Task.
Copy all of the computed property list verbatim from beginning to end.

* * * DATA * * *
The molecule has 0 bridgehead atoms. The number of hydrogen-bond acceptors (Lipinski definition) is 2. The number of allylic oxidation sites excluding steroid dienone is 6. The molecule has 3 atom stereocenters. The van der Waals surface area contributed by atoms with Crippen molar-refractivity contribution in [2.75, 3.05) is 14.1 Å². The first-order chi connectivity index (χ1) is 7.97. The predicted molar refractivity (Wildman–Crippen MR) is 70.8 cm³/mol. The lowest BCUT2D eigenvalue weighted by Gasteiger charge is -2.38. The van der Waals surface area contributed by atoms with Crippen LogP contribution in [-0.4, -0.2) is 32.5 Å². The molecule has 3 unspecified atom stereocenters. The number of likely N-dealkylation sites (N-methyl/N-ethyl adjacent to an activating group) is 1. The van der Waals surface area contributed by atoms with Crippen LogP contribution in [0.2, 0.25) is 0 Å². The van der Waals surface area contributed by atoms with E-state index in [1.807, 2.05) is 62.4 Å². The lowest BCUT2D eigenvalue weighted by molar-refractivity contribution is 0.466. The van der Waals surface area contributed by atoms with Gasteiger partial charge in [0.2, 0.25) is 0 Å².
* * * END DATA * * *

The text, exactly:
The molecule has 0 bridgehead atoms. The number of hydrogen-bond acceptors (Lipinski definition) is 2. The number of allylic oxidation sites excluding steroid dienone is 6. The molecule has 3 atom stereocenters. The van der Waals surface area contributed by atoms with Crippen molar-refractivity contribution in [2.75, 3.05) is 14.1 Å². The first-order chi connectivity index (χ1) is 7.97. The predicted molar refractivity (Wildman–Crippen MR) is 70.8 cm³/mol. The lowest BCUT2D eigenvalue weighted by Gasteiger charge is -2.38. The van der Waals surface area contributed by atoms with Crippen LogP contribution in [-0.4, -0.2) is 32.5 Å². The molecule has 3 unspecified atom stereocenters. The number of likely N-dealkylation sites (N-methyl/N-ethyl adjacent to an activating group) is 1. The van der Waals surface area contributed by atoms with Crippen LogP contribution in [0.2, 0.25) is 0 Å². The van der Waals surface area contributed by atoms with E-state index in [1.807, 2.05) is 62.4 Å². The lowest BCUT2D eigenvalue weighted by molar-refractivity contribution is 0.466. The van der Waals surface area contributed by atoms with Gasteiger partial charge in [0.2, 0.25) is 0 Å².